Once delinquent debts are converted to bad debts, ( end of school operating year) records relating to those charges will be turned over to the school district for collection procedures and must be maintained in accordance with the record retention requirements outlined in 7CFR 210.9(b)(17) and 7 CFR 210.15(b). The following records should be maintained to document the appropriate establishment and handling of bad debt:

  • Evidence of efforts to collect unpaid meal charges in accordance with the State and local unpaid meal charge policy
  • Evidence the collection efforts fell within the timeframe and methods established by the State or Local meal charge policy
  • Financial documentation showing when the unpaid meal charge(s) became an operating loss and
  • Evidence any funds written off as bad debt were restored to the NSFSA using non-federal resources

Twin Falls School District’s Policy

  • At no time will students have identifying marks, stickers, etc. signifying that they owe money.
  • Students will not be denied lunch due to negative balances
  • Students will not be given an alternate meal in replace of the day’s reimbursable meal due to negative balances.
  • Students will not be limited to a number of charges or a type of meal.

Policy applies consistently for all age/grade groups.

SFA will not charge a la carte or extra items (e.g., a second milk or additional entrée) by any students with a negative balance regardless of the student’s eligibly status, but may not deny the student a reimbursable meal.

The meal charge policy must be communicated to all school or district-level staff responsible for the policy enforcement. All families must receive the policy, in writing.

Policy will be reviewed on an annual basis.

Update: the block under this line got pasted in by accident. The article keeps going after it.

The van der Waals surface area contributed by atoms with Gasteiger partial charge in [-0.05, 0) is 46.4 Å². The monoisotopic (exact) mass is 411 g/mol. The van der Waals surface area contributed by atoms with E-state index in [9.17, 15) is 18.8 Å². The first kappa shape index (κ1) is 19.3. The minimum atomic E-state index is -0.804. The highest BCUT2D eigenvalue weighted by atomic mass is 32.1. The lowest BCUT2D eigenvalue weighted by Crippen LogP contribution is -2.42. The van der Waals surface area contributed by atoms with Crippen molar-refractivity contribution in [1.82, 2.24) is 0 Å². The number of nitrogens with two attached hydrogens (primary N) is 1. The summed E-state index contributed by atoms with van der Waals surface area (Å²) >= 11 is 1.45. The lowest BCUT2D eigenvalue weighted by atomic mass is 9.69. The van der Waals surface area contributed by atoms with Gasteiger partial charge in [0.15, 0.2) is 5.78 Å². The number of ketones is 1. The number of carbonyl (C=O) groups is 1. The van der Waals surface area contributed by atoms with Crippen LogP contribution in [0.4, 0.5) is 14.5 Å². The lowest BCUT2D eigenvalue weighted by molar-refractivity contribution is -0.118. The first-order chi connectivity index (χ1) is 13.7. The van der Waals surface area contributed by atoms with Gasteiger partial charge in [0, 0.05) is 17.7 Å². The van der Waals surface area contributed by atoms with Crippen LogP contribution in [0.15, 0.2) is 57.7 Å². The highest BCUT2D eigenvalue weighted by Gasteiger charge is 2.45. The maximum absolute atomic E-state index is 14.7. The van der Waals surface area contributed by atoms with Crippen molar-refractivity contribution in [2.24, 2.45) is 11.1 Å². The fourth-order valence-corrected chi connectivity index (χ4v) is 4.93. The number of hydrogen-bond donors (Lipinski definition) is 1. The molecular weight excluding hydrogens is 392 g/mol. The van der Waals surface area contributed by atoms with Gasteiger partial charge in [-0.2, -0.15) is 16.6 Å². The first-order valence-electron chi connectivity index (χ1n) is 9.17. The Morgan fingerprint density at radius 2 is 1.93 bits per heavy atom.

In accordance with federal civil rights law and U.S. Department of Agriculture (USDA) civil rights regulations and policies, this institution is prohibited from discriminating on the basis of race, color, national origin, sex (including gender identity and sexual orientation), disability, age, or reprisal or retaliation for prior civil rights activity.

Program information may be made available in languages other than English. Persons with disabilities who require alternative means of communication to obtain program information (e.g., Braille, large print, audiotape, American Sign Language), should contact the responsible state or local agency that administers the program or USDA’s TARGET Center at (202) 720-2600 (voice and TTY) or contact USDA through the Federal Relay Service at (800) 877-8339.

To file a program discrimination complaint, a Complainant should complete a Form AD-3027, USDA Program Discrimination Complaint Form which can be obtained online at:, from any USDA office, by calling (866) 632-9992, or by writing a letter addressed to USDA. The letter must contain the complainant’s name, address, telephone number, and a written description of the alleged discriminatory action in sufficient detail to inform the Assistant Secretary for Civil Rights (ASCR) about the nature and date of an alleged civil rights violation. The completed AD-3027 form or letter must be submitted to USDA by:

  1. mail:
    U.S. Department of Agriculture
    Office of the Assistant Secretary for Civil Rights
    1400 Independence Avenue, SW
    Washington, D.C. 20250-9410; or
  2. fax:
    (833) 256-1665 or (202) 690-7442; or
  3. email:


This institution is an equal opportunity provider.